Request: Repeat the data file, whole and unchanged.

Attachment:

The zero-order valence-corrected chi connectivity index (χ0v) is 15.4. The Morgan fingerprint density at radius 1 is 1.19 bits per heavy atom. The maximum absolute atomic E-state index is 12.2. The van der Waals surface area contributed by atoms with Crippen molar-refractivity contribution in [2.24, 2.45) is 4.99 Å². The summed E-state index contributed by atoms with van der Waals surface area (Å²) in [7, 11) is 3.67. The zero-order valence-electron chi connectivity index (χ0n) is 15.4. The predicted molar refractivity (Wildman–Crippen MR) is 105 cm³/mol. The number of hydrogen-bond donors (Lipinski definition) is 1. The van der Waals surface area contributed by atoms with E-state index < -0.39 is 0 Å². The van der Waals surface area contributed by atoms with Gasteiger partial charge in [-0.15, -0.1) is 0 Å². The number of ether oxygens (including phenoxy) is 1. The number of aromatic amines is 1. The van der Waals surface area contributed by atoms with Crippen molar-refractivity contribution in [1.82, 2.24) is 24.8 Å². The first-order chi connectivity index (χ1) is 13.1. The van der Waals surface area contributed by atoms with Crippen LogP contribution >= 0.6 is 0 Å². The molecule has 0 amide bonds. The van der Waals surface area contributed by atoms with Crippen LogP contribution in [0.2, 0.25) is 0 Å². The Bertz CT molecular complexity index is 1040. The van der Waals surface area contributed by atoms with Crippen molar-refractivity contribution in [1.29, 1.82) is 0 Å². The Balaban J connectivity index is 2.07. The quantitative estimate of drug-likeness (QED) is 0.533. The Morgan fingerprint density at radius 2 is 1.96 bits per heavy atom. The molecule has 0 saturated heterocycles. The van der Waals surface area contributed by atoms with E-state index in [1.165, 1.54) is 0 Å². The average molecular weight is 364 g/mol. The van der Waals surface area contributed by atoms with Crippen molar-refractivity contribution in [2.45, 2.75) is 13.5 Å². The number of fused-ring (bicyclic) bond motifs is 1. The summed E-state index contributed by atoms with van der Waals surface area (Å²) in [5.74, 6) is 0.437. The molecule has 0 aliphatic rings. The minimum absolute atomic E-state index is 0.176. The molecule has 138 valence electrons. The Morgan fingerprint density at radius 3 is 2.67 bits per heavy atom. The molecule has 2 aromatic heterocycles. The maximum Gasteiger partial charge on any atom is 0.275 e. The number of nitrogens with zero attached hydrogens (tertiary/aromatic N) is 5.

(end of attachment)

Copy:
The zero-order valence-corrected chi connectivity index (χ0v) is 15.4. The Morgan fingerprint density at radius 1 is 1.19 bits per heavy atom. The maximum absolute atomic E-state index is 12.2. The van der Waals surface area contributed by atoms with Crippen molar-refractivity contribution in [2.24, 2.45) is 4.99 Å². The summed E-state index contributed by atoms with van der Waals surface area (Å²) in [7, 11) is 3.67. The zero-order valence-electron chi connectivity index (χ0n) is 15.4. The predicted molar refractivity (Wildman–Crippen MR) is 105 cm³/mol. The number of hydrogen-bond donors (Lipinski definition) is 1. The van der Waals surface area contributed by atoms with E-state index < -0.39 is 0 Å². The van der Waals surface area contributed by atoms with Gasteiger partial charge in [-0.15, -0.1) is 0 Å². The number of ether oxygens (including phenoxy) is 1. The number of aromatic amines is 1. The van der Waals surface area contributed by atoms with Crippen molar-refractivity contribution in [1.82, 2.24) is 24.8 Å². The first-order chi connectivity index (χ1) is 13.1. The van der Waals surface area contributed by atoms with Crippen LogP contribution >= 0.6 is 0 Å². The molecule has 0 amide bonds. The van der Waals surface area contributed by atoms with Crippen LogP contribution in [0.2, 0.25) is 0 Å². The Bertz CT molecular complexity index is 1040. The van der Waals surface area contributed by atoms with Crippen molar-refractivity contribution in [1.29, 1.82) is 0 Å². The Balaban J connectivity index is 2.07. The quantitative estimate of drug-likeness (QED) is 0.533. The Morgan fingerprint density at radius 2 is 1.96 bits per heavy atom. The molecule has 0 saturated heterocycles. The van der Waals surface area contributed by atoms with E-state index in [1.165, 1.54) is 0 Å². The average molecular weight is 364 g/mol. The van der Waals surface area contributed by atoms with Crippen molar-refractivity contribution in [2.45, 2.75) is 13.5 Å². The number of fused-ring (bicyclic) bond motifs is 1. The summed E-state index contributed by atoms with van der Waals surface area (Å²) in [5.74, 6) is 0.437. The molecule has 0 aliphatic rings. The minimum absolute atomic E-state index is 0.176. The molecule has 138 valence electrons. The Morgan fingerprint density at radius 3 is 2.67 bits per heavy atom. The molecule has 2 aromatic heterocycles. The maximum Gasteiger partial charge on any atom is 0.275 e. The number of nitrogens with zero attached hydrogens (tertiary/aromatic N) is 5.